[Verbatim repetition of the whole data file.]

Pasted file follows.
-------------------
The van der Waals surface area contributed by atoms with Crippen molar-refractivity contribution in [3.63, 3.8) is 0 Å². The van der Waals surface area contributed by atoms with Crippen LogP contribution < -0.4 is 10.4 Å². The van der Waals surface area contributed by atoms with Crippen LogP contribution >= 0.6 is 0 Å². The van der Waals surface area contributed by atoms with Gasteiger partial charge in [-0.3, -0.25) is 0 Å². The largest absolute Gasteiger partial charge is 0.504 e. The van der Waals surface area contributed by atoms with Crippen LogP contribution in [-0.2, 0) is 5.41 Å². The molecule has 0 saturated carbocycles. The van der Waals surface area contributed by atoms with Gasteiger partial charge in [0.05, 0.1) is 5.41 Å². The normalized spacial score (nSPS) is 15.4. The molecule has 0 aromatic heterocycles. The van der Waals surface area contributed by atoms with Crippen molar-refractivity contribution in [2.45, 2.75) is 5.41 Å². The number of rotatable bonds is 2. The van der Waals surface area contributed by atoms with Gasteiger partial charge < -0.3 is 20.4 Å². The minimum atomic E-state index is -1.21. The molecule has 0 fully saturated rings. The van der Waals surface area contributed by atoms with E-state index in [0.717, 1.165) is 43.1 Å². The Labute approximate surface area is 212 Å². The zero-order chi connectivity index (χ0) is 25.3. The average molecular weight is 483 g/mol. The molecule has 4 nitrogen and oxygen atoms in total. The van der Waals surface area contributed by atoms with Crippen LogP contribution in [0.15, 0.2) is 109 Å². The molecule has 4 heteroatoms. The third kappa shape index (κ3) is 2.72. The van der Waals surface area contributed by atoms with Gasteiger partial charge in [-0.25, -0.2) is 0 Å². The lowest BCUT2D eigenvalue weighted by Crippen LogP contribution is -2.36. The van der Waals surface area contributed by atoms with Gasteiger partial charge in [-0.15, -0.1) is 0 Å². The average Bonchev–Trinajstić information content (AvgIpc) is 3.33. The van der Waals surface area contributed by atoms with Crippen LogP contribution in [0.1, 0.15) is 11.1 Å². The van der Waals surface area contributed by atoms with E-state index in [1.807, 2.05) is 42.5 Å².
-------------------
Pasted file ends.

The van der Waals surface area contributed by atoms with Crippen molar-refractivity contribution in [3.63, 3.8) is 0 Å². The van der Waals surface area contributed by atoms with Crippen LogP contribution < -0.4 is 10.4 Å². The van der Waals surface area contributed by atoms with Crippen LogP contribution >= 0.6 is 0 Å². The van der Waals surface area contributed by atoms with Gasteiger partial charge in [-0.3, -0.25) is 0 Å². The largest absolute Gasteiger partial charge is 0.504 e. The van der Waals surface area contributed by atoms with Crippen LogP contribution in [-0.2, 0) is 5.41 Å². The molecule has 0 saturated carbocycles. The van der Waals surface area contributed by atoms with Gasteiger partial charge in [0.05, 0.1) is 5.41 Å². The normalized spacial score (nSPS) is 15.4. The molecule has 0 aromatic heterocycles. The van der Waals surface area contributed by atoms with Crippen molar-refractivity contribution in [2.45, 2.75) is 5.41 Å². The number of rotatable bonds is 2. The van der Waals surface area contributed by atoms with Gasteiger partial charge < -0.3 is 20.4 Å². The minimum atomic E-state index is -1.21. The molecule has 0 fully saturated rings. The van der Waals surface area contributed by atoms with E-state index in [0.717, 1.165) is 43.1 Å². The Labute approximate surface area is 212 Å². The zero-order chi connectivity index (χ0) is 25.3. The average molecular weight is 483 g/mol. The molecule has 4 nitrogen and oxygen atoms in total. The van der Waals surface area contributed by atoms with Crippen LogP contribution in [0.15, 0.2) is 109 Å². The molecule has 4 heteroatoms. The third kappa shape index (κ3) is 2.72. The van der Waals surface area contributed by atoms with Gasteiger partial charge in [-0.25, -0.2) is 0 Å². The lowest BCUT2D eigenvalue weighted by Crippen LogP contribution is -2.36. The van der Waals surface area contributed by atoms with Gasteiger partial charge in [-0.15, -0.1) is 0 Å². The average Bonchev–Trinajstić information content (AvgIpc) is 3.33. The van der Waals surface area contributed by atoms with Crippen LogP contribution in [0.1, 0.15) is 11.1 Å². The van der Waals surface area contributed by atoms with E-state index in [1.807, 2.05) is 42.5 Å².